Cold War period

In the Revolución Libertadora (1955)

The Argentine Air Force opened fire for the first time on June 16, 1955 during the bombing of the Plaza de Mayo in Buenos Aires, in which government-loyal Gloster Meteors fought rebel planes attempting to assassinate the President in a coup d'état (this plan failed, and instead the rebels bombed the city and the House of Government).[8][9] In the following September coup, the Air Force supported Perón's government by fighting the coup; initiating combat operations and transporting troops and arms.[10] Only five aircraft defected to the other side.[11] After the Revolución Libertadora succeeded and the coup took place, previously mentioned operations ceased and most Air Force workers left the country, including engineer Kurt Tank who left to work in India.[]

Antarctic support

Argentine Air Force DHC-2 Beaver in Antarctica

In 1952, the Air Force started flying to supply the Antarctic scientific bases using ski-equipped Douglas C-47s[12] and establishing Marambio Base on 25 September 1969. Previously, President Juan Perón had created the Antarctic Task Forces (FATA, Fuerzas de Tareas Antárticas) for this purpose.[13] On April 11, 1970,[14] they began operating C-130 Hercules aircraft into the Antarctica. The first flight to land in Marambio Base was on board the one registered TC-61, commanded by Commodore Arturo Athos Gandolfi. The Fokker F-28 Fellowship presidential aircraft T-01 Patagonia is reported to be the first jet to have landed there, on July 28, 1973.[15][16] Since the 1970s, DHC-6 Twin Otters have also been deployed.[17] In October 1973, the Air Force launched the Operation Transantar, achieving the first trans-Antarctic three-continent flight in history when a Hercules C-130 flew between Río Gallegos; Marambio Base; Christchurch, New Zealand and Canberra, Australia.[18][19]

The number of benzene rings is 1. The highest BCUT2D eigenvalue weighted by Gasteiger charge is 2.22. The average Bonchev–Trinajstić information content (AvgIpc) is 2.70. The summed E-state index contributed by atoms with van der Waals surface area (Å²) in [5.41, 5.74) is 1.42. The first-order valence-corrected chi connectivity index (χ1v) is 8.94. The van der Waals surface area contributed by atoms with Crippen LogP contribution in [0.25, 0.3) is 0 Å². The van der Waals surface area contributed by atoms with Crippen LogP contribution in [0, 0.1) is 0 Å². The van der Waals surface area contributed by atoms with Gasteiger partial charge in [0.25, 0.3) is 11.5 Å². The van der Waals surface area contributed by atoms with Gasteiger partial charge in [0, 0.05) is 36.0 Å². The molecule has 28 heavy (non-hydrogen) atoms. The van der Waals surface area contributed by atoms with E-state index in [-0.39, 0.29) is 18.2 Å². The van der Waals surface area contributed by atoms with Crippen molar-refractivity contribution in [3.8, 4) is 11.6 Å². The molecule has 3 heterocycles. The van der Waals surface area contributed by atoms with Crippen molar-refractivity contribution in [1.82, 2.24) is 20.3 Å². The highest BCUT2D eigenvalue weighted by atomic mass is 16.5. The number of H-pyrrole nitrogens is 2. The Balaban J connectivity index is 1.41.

Modernization (1960s-1970s)

Arrival of F-86 in September 1960, "Operation SABRE"

In the 1960s, new aircraft were incorporated, including the F-86F Sabre jet fighter and the Douglas A-4 Skyhawk mainly used for ground-attack. U.S. Air Force Major Manuel J. Fernandez, a Spanish-speaking Sabre ace who shot down 14 enemy aircraft in the Korean War on board that aircraft, was dispatched to the Mendoza airbase from 1960-1962 to personally train Argentine pilots flying the model. During the 1970s, the Air Force re-equipped itself with modern aircraft, including Mirage III interceptors, IAI Dagger multi-role fighters (Ex-Israeli, comparable to the Mirage V), and C-130 Hercules cargo planes. A counter-insurgency airplane, the Pucará, was also manufactured and used in substantial numbers.[] The Air Force also had an important role in the 1976 coup which lead to a military dictatorship that lasted until 1983.[20]